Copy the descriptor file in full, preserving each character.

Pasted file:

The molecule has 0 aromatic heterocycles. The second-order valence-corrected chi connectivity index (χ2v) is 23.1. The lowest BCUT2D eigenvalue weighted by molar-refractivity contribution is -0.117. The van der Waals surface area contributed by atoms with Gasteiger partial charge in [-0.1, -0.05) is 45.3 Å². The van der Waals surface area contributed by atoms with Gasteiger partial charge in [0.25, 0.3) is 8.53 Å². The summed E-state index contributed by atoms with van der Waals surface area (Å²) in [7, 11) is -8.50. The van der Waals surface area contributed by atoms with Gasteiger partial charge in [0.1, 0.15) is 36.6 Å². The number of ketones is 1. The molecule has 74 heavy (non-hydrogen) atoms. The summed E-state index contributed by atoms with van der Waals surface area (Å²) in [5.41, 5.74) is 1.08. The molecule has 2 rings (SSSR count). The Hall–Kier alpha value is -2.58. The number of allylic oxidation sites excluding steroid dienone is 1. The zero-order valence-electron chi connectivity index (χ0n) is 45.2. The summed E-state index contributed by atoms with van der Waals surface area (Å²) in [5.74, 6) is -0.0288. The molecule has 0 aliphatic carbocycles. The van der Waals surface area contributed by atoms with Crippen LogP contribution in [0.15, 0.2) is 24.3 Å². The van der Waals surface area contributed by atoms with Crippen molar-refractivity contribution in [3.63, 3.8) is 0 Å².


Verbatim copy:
The molecule has 0 aromatic heterocycles. The second-order valence-corrected chi connectivity index (χ2v) is 23.1. The lowest BCUT2D eigenvalue weighted by molar-refractivity contribution is -0.117. The van der Waals surface area contributed by atoms with Gasteiger partial charge in [-0.1, -0.05) is 45.3 Å². The van der Waals surface area contributed by atoms with Gasteiger partial charge in [0.25, 0.3) is 8.53 Å². The summed E-state index contributed by atoms with van der Waals surface area (Å²) in [7, 11) is -8.50. The van der Waals surface area contributed by atoms with Gasteiger partial charge in [0.1, 0.15) is 36.6 Å². The number of ketones is 1. The molecule has 74 heavy (non-hydrogen) atoms. The summed E-state index contributed by atoms with van der Waals surface area (Å²) in [5.41, 5.74) is 1.08. The molecule has 2 rings (SSSR count). The Hall–Kier alpha value is -2.58. The number of allylic oxidation sites excluding steroid dienone is 1. The zero-order valence-electron chi connectivity index (χ0n) is 45.2. The summed E-state index contributed by atoms with van der Waals surface area (Å²) in [5.74, 6) is -0.0288. The molecule has 0 aliphatic carbocycles. The van der Waals surface area contributed by atoms with Crippen LogP contribution in [0.15, 0.2) is 24.3 Å². The van der Waals surface area contributed by atoms with Crippen molar-refractivity contribution in [3.63, 3.8) is 0 Å².